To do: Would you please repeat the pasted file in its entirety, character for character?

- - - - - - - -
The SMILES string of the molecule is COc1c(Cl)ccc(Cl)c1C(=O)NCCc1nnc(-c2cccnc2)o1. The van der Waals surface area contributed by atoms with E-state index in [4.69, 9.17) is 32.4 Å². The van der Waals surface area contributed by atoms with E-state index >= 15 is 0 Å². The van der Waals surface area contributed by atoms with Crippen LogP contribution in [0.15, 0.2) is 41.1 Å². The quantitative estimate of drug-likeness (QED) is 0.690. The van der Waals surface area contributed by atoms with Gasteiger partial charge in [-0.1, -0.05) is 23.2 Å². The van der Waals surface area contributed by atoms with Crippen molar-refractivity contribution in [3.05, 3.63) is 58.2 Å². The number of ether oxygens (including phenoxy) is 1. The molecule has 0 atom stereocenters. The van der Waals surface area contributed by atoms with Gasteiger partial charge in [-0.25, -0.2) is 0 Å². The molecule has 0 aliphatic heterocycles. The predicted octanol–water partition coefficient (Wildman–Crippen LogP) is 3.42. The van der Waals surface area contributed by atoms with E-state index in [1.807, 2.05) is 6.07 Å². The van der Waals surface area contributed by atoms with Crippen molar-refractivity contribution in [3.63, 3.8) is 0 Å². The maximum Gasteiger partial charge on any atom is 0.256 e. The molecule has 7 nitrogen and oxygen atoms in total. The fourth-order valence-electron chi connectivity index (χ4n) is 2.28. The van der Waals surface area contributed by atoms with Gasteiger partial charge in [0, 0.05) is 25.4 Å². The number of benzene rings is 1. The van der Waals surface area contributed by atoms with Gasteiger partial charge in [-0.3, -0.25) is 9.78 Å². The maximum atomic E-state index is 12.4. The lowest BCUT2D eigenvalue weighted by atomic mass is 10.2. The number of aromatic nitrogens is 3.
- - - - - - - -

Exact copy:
The SMILES string of the molecule is COc1c(Cl)ccc(Cl)c1C(=O)NCCc1nnc(-c2cccnc2)o1. The van der Waals surface area contributed by atoms with E-state index in [4.69, 9.17) is 32.4 Å². The van der Waals surface area contributed by atoms with E-state index >= 15 is 0 Å². The van der Waals surface area contributed by atoms with Crippen LogP contribution in [0.15, 0.2) is 41.1 Å². The quantitative estimate of drug-likeness (QED) is 0.690. The van der Waals surface area contributed by atoms with Gasteiger partial charge in [-0.1, -0.05) is 23.2 Å². The van der Waals surface area contributed by atoms with Crippen molar-refractivity contribution in [3.05, 3.63) is 58.2 Å². The number of ether oxygens (including phenoxy) is 1. The molecule has 0 atom stereocenters. The van der Waals surface area contributed by atoms with Gasteiger partial charge in [-0.25, -0.2) is 0 Å². The molecule has 0 aliphatic heterocycles. The predicted octanol–water partition coefficient (Wildman–Crippen LogP) is 3.42. The van der Waals surface area contributed by atoms with E-state index in [1.807, 2.05) is 6.07 Å². The van der Waals surface area contributed by atoms with Crippen molar-refractivity contribution in [3.63, 3.8) is 0 Å². The maximum Gasteiger partial charge on any atom is 0.256 e. The molecule has 7 nitrogen and oxygen atoms in total. The fourth-order valence-electron chi connectivity index (χ4n) is 2.28. The van der Waals surface area contributed by atoms with Gasteiger partial charge in [0, 0.05) is 25.4 Å². The number of benzene rings is 1. The van der Waals surface area contributed by atoms with Gasteiger partial charge in [-0.3, -0.25) is 9.78 Å². The maximum atomic E-state index is 12.4. The lowest BCUT2D eigenvalue weighted by atomic mass is 10.2. The number of aromatic nitrogens is 3.